Wednesday, March 10, 2010


The Karpola (16,000 feet) and Hatungla(18000) Pass, the three rivers Towang Chu, Nayamjang Chu and Namka Chu are intimately connected with the trials, tribulations and travails of Seven Brigade Troops during Op Leghorn.

Pushed and prodded relentlessly, threatened ruthlessly with a long stick, the Seven Brigade staggered into the valley of River Namkachu, struggling up the formidable Karpola pass, only to face the massive Chinese build up across the River Namkachu on the Thagla ridge. The men bereft of equipment, heavy weapons, mines, barbed wire, digging implements, rations, ammunition, snow clothing. Illequipped either to take an offensive action against the Chinese or take effective defensive positions and more importantly without a cause and motivation to fight.

The valley deceptively serene all this time suddenly bared its fangs on 20th October 1962 and turned into the valley of death.

A valley of death for those who perished on that fateful day strung along the river line. For those herded across, to languish in the prisoner of war camps. It was worse still for those mortally wounded, lying unattended in the valley, on the riverbank, up the slopes, life slowly draining out, without food, water or medical aid, in abject misery, unbearable pain. With no one to provide succour and no hope, they could only wish for a quick and early merciful end.

Those who did manage to escape from the valley of River Namka Chu on 20th /21st some had to once again negotiate the Karpola pass, others the Hatungla pass, cross the river Nayamjang Chu near Shakti over a half demolished rope bridge and finally the River Towang Chu on the night of 23rd into the uncertain safety of Bhutan,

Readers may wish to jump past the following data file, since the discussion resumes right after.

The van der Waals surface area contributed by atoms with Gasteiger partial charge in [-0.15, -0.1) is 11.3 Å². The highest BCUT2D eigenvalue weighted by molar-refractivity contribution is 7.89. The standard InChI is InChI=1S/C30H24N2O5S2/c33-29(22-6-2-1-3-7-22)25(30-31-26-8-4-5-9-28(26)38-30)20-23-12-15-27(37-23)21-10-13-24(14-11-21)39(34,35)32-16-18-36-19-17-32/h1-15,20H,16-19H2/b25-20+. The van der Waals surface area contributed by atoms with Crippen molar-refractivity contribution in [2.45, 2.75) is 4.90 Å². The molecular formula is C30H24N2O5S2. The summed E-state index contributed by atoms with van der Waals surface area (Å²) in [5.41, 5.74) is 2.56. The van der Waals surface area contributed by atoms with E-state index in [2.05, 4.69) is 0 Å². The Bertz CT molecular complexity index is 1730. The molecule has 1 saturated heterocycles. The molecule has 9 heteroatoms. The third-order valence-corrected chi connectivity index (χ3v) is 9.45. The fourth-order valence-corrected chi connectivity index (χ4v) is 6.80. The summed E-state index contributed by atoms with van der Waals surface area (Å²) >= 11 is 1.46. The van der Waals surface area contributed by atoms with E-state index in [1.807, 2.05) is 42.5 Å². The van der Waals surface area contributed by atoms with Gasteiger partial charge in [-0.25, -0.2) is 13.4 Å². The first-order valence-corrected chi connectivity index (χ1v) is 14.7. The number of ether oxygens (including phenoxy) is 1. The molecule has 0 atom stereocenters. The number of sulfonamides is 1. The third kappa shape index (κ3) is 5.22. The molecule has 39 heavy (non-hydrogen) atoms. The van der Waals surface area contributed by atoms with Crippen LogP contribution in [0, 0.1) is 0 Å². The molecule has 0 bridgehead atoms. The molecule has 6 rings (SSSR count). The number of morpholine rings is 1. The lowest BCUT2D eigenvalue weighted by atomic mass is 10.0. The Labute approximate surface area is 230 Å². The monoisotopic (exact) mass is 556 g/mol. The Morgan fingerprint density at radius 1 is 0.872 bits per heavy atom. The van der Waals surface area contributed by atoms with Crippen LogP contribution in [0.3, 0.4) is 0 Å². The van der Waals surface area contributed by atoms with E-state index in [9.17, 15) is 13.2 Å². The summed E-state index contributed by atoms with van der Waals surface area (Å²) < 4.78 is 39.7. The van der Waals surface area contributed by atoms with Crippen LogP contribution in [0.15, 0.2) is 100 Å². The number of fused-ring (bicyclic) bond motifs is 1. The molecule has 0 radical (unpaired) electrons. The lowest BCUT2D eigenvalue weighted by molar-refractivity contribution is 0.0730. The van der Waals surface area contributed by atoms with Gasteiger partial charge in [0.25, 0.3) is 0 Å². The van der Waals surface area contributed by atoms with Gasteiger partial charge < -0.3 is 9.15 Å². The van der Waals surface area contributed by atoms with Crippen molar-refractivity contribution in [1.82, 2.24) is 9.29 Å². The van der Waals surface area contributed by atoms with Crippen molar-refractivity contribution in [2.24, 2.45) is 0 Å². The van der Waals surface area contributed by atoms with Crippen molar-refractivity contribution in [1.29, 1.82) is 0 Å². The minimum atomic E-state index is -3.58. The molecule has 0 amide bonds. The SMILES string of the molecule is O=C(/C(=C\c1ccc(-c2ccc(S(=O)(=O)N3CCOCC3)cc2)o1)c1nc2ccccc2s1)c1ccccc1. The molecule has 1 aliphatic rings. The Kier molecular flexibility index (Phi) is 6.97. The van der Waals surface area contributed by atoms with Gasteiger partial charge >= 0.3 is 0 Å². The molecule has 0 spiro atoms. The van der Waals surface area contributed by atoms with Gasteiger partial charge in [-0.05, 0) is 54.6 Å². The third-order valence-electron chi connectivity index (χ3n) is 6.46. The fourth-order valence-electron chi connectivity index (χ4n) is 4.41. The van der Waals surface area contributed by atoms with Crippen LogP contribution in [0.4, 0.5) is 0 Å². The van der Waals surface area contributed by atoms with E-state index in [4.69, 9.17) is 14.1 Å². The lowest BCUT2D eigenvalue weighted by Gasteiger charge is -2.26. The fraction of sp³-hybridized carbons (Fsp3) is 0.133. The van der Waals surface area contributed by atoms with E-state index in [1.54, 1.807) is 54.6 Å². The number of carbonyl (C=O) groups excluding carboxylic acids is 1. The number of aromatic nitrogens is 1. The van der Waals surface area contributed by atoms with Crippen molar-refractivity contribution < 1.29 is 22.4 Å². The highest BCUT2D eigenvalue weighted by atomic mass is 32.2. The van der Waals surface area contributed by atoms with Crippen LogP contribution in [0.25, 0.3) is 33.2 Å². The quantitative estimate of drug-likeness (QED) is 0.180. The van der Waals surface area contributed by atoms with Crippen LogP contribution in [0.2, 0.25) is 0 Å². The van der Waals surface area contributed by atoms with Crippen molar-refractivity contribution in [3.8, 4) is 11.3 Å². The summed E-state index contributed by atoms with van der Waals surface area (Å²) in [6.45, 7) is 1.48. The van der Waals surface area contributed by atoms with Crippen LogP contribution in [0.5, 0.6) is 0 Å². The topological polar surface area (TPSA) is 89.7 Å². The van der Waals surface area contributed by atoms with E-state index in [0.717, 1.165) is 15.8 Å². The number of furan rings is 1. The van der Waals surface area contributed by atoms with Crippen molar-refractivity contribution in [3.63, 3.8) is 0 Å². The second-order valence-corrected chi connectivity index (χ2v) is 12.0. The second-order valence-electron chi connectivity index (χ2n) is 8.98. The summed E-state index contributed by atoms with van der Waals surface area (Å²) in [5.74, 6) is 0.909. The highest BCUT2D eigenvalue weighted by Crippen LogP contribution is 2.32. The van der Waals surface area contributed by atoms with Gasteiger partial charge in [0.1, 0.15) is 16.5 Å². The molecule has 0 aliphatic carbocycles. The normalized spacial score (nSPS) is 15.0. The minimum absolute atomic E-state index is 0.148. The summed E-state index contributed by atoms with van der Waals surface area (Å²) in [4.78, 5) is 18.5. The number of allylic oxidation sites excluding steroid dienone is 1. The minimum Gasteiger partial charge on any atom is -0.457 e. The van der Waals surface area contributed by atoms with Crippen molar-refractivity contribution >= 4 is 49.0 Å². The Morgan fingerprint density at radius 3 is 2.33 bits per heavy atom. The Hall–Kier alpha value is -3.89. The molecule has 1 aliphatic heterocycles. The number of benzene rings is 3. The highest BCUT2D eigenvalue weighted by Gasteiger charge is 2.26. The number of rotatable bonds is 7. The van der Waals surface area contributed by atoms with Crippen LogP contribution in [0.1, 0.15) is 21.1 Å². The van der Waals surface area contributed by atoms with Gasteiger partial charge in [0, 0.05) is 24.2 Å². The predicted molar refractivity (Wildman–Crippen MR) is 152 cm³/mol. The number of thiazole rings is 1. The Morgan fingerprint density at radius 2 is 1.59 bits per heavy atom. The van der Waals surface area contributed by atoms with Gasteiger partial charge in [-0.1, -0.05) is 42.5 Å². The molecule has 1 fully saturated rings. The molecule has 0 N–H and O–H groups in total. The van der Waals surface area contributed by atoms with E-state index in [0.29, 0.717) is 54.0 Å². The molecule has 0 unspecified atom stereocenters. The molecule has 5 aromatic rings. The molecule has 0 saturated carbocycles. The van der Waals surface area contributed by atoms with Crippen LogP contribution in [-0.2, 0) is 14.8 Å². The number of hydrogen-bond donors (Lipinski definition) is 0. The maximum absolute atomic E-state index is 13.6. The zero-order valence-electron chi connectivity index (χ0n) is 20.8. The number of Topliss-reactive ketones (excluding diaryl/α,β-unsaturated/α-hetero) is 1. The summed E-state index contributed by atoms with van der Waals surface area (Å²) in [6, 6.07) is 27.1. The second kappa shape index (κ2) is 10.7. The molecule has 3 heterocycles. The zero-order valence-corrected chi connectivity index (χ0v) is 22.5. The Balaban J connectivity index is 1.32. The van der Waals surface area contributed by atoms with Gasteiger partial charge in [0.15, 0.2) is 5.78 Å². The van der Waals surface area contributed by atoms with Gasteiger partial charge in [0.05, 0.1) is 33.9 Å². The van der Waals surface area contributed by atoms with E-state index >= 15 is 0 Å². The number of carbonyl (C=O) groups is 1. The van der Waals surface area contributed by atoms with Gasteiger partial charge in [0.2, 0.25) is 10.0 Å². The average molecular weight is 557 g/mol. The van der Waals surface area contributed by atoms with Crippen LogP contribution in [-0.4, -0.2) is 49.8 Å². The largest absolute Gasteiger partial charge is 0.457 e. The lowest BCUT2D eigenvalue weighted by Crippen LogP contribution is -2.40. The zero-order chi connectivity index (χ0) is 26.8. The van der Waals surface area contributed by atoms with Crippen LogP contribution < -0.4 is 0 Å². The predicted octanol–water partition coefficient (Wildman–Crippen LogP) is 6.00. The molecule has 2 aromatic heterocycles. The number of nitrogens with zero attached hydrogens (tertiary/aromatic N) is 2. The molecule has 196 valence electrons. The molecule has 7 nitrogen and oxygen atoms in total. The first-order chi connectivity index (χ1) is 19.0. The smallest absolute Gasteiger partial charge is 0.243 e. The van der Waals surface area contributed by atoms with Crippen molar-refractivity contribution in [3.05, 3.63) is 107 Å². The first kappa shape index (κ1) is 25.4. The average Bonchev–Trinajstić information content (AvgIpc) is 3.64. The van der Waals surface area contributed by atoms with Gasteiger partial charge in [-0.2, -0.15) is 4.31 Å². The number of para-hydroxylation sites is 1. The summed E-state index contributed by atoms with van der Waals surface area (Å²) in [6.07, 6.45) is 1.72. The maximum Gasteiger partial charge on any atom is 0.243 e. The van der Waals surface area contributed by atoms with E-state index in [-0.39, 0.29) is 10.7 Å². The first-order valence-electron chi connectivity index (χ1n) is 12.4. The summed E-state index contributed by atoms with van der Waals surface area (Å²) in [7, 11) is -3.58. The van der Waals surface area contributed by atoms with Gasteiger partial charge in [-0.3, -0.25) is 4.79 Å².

Survivors who managed to crawl out also did not return intact, losing their pride and self-respect in the process. All that they brought out was vision of comrades dead and dying, a nightmare which refuses to go even after more than 40 years. The eternal unanswered question still haunting: why were we sent in and why the manner in which we were sent in?

The Valley of River Namka Chu was indeed the ‘Valley of No Return’ for all those who had ventured into it. Equally for those who perished and also those who survived.

The Seven Brigade Signals was deployed with the brigade at Towang the HQ of Keming Frontier Division of Northeast Frontier Agency (NEFA). It also moved forward, consequent to the Sino-Indian conflict starting 8th September 1962, along with the brigade.

The less told story ‘Letters from the Border’ pertains to The Seven Brigade Signal Section, for the simple reason that the author was involved in the trails and travails of the Section from the beginning to end. The ‘ Less Told Stories’ are equally relevant and pertinent in bringing out the devotion to duty, unquestioning obedience and feelings of those who did not form part of the decision making loop of the higher echelons of military or of those who had political reasons and priorities to keep and maintain.

From My book: "Letters From the border and other less told stories"

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